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One man's vision of unity

Updated: 2013-12-13 Xu Junqian (China Daily Africa)
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Former T-shirt trader has invested millions to set up China's first Africa center

It's been three years since the thousands of lights that had glowed bright for six months went out, since the gates through which 70 million people entered a vast garden of cultures were closed. Three years ago, the huge Shanghai 2010 Expo came to a conclusion.

About 15 kilometers northeast of the area that staged the world's largest ever expo, a small but permanent version of the expo garden has been created by a Chinese businessman who was inspired by the event, which he says was "as unforgetable as the 2008 Beijing Olympics".

He Liehui, the founder and president of Touchroad International Holdings Group, developed the African Center in the Shanghai Jinqiao Export Processing Zone.

"Some Chinese businessmen call Africa their second home, but for me it's a place that has been as important to me as China itself," He says.

In 2001, He, then the 24-year-old son of a textile trader in Zhuji, Zhejiang province, traveled to West Africa with $700 cash, a cargo of T-shirts and the spirit of entrepreneurship inherited from his father. 

One man's vision of unity

He Liehui meets Djibouti Prime Minister Abdoulkader Kamil Mohamed on Dec 8. Provided to China Daily

A decade later, after building a multibillion yuan conglomerate in eight African countries with a portfolio in trading, real estate, mining, finance and tourism, to name just a few, the ambitious businessman hit on the idea of "joining his two hometowns".

"The expo opened a window from Africa to China, and vice-versa," He said. "But the window was temporary, and couldn't satisfy the appetites of both my African and Chinese friends. So I wanted to create a door."

As China's first and only economic, political and cultural exchange center between China and Africa, the facility is part of the 38,000-square-meter Touchroad Diamond Innovation Park, which He set up and funded in 2010.

He owns several diamond mines in Africa and originally planned to develop the area in Shanghai, with an investment of 100 million yuan ($16 million), into a platform for the diamond industry, which would handle diamond polishing, design and sales. But the African center, which accounts for two of the nine buildings at the project, quickly became the centerpiece.

About 40 of the 54 African countries have agreed to set up their consulates, government and company offices in the African center. And the number continues to grow. The center will be officially opened to the public early next year.

"It's far more popular than I expected," He says. "I appreciate the need on both sides, but I would have been satisfied even if only half of the (African) countries had wanted to be involved."

As well as processing visa applications and hosting trade promotions, the center will function as an African culture and arts hub, a tourism promotion facility and a museum.

Statistics from the Ministry of Commerce show that in 2012, annual trade between China and Africa had risen to a high of $198.5 billion, an increase of 19 percent from 2011.

At the seventh annual meeting of the New Champions, also known as the Summer Davos Forum, in September, Chinese Premier Li Keqiang, in response to a question from Richard Lesser, president of global management consultancy Boston Consulting Group, stressed that overseas expansion of Chinese enterprises will be beneficial for the global economy as well as the enterprises themselves.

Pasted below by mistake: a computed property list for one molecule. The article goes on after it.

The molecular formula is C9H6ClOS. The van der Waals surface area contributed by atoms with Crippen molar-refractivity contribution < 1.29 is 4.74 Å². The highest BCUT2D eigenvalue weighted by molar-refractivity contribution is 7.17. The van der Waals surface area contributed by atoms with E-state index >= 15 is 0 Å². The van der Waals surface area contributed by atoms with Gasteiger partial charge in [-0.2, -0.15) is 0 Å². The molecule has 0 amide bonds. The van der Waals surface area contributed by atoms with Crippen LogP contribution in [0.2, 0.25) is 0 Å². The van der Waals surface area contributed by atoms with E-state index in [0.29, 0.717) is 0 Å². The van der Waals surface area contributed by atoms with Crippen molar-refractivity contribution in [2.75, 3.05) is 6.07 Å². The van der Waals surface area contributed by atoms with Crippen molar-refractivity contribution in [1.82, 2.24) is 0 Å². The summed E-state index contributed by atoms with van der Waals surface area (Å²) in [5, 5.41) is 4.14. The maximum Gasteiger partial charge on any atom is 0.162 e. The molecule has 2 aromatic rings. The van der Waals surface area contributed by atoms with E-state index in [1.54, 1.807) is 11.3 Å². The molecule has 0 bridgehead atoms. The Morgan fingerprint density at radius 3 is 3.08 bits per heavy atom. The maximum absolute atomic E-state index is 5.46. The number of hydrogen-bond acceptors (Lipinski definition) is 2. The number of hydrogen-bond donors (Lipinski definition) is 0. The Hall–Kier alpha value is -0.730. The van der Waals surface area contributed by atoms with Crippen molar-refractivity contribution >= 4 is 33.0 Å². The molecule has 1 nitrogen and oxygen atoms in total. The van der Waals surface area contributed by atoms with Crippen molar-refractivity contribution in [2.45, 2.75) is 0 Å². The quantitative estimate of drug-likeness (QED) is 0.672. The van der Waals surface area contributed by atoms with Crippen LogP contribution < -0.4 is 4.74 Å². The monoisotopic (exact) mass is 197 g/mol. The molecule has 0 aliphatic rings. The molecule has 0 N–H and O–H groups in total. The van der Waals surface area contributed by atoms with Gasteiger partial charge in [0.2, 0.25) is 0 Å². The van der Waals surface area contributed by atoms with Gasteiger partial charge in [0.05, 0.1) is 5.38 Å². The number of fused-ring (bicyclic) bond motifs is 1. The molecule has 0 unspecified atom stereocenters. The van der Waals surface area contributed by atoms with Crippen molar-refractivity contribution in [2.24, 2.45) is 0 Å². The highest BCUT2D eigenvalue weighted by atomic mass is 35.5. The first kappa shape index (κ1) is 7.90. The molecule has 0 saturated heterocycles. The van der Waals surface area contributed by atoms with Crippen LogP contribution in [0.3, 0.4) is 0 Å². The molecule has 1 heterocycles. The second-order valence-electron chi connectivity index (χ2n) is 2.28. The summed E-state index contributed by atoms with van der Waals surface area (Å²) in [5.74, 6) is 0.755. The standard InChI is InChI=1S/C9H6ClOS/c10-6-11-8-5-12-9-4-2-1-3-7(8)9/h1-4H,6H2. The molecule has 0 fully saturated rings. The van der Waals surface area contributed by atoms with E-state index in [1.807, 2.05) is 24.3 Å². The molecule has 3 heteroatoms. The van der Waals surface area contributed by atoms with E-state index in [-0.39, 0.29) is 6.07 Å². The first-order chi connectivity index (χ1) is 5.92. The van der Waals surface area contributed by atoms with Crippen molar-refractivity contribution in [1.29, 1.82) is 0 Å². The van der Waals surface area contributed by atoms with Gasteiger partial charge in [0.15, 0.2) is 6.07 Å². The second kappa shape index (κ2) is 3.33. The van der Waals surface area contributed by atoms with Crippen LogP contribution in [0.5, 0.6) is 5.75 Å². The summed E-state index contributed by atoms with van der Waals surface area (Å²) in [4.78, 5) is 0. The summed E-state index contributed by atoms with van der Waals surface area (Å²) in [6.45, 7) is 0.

"The globalization of the world economy is inevitable," Li said. "The government has always tried to attract foreign investment into China, and at the same time encouraged capable and credible enterprises to go out."

The go-out policy was introduced by the central government in 1999 to encourage domestic companies to invest abroad. It is also part of the "double-way strategy" in the opening-up policy. The other one, "come in", was initiated much earlier to attract foreign companies to China.

In 2012, Chinese companies completed construction contracts in Africa worth $40 billion, up 45 percent from 2009. This made up 35 percent of all China's overseas contracts, according to a white paper issued by the State Council in August.

According to the paper, more than 2,000 Chinese enterprises had invested in more than 50 African countries in almost all types of industries, including agriculture, mining, finance, logistics and real estate.

Premier Li urged investing Chinese enterprises to "learn more about the local market".

"After all the detours I have taken, I hope the center can also act as a guide which can provide my people a direct road (to Africa for business), if not a shortcut," He says.

As one of the pioneering Chinese businessmen who ventured into Africa's "virgin territory" at the beginning of the 21st century, He recalled his early days in Ghana as "practically handicapped".

"It's not only the languages that make you dumb and deaf, but also the hidden rules, social behavior and local customs. And if you don't know them, you are going to act like a blind bull."

One of his frustrating experiences was applying for a visa to visit Botswana, where he planned originally to start his business. It took him six months and he still failed.

"There are tricks you can't Google or find in a book," he says.

He says the word 'a touch' is important to him.

"And in Chinese, 'road' is the path that many people have walked over. That's why I named my company Touchroad. And now I hope the African center can be a new road, if not the Silk Road of the 21st century, that many Chinese and African people will travel on."

xujunqian@chinadaily.com.cn

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